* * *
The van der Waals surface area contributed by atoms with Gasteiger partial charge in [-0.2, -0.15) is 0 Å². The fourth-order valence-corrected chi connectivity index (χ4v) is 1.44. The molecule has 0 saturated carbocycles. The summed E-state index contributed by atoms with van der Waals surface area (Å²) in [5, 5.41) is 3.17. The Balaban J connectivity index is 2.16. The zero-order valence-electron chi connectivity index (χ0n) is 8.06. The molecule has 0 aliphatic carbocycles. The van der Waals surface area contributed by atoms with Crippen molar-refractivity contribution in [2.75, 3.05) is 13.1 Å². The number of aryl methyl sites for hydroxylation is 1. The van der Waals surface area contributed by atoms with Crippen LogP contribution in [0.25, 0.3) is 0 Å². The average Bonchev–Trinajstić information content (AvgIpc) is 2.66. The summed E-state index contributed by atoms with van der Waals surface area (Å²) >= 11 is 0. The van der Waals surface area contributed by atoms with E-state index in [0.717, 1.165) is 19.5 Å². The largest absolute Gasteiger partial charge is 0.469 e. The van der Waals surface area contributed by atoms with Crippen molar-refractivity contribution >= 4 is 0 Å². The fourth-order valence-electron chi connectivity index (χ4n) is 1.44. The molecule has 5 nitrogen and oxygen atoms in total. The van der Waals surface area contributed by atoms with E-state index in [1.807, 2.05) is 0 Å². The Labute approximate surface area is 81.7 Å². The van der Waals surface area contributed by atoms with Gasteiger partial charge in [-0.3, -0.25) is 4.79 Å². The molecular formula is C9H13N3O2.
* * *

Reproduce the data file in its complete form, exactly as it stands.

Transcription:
The van der Waals surface area contributed by atoms with Gasteiger partial charge in [-0.2, -0.15) is 0 Å². The fourth-order valence-corrected chi connectivity index (χ4v) is 1.44. The molecule has 0 saturated carbocycles. The summed E-state index contributed by atoms with van der Waals surface area (Å²) in [5, 5.41) is 3.17. The Balaban J connectivity index is 2.16. The zero-order valence-electron chi connectivity index (χ0n) is 8.06. The molecule has 0 aliphatic carbocycles. The van der Waals surface area contributed by atoms with Crippen molar-refractivity contribution in [2.75, 3.05) is 13.1 Å². The number of aryl methyl sites for hydroxylation is 1. The van der Waals surface area contributed by atoms with Crippen LogP contribution in [0.25, 0.3) is 0 Å². The average Bonchev–Trinajstić information content (AvgIpc) is 2.66. The summed E-state index contributed by atoms with van der Waals surface area (Å²) >= 11 is 0. The van der Waals surface area contributed by atoms with E-state index in [0.717, 1.165) is 19.5 Å². The largest absolute Gasteiger partial charge is 0.469 e. The van der Waals surface area contributed by atoms with Crippen molar-refractivity contribution >= 4 is 0 Å². The fourth-order valence-electron chi connectivity index (χ4n) is 1.44. The molecule has 5 nitrogen and oxygen atoms in total. The van der Waals surface area contributed by atoms with E-state index in [1.807, 2.05) is 0 Å². The Labute approximate surface area is 81.7 Å². The van der Waals surface area contributed by atoms with Gasteiger partial charge in [-0.3, -0.25) is 4.79 Å². The molecular formula is C9H13N3O2.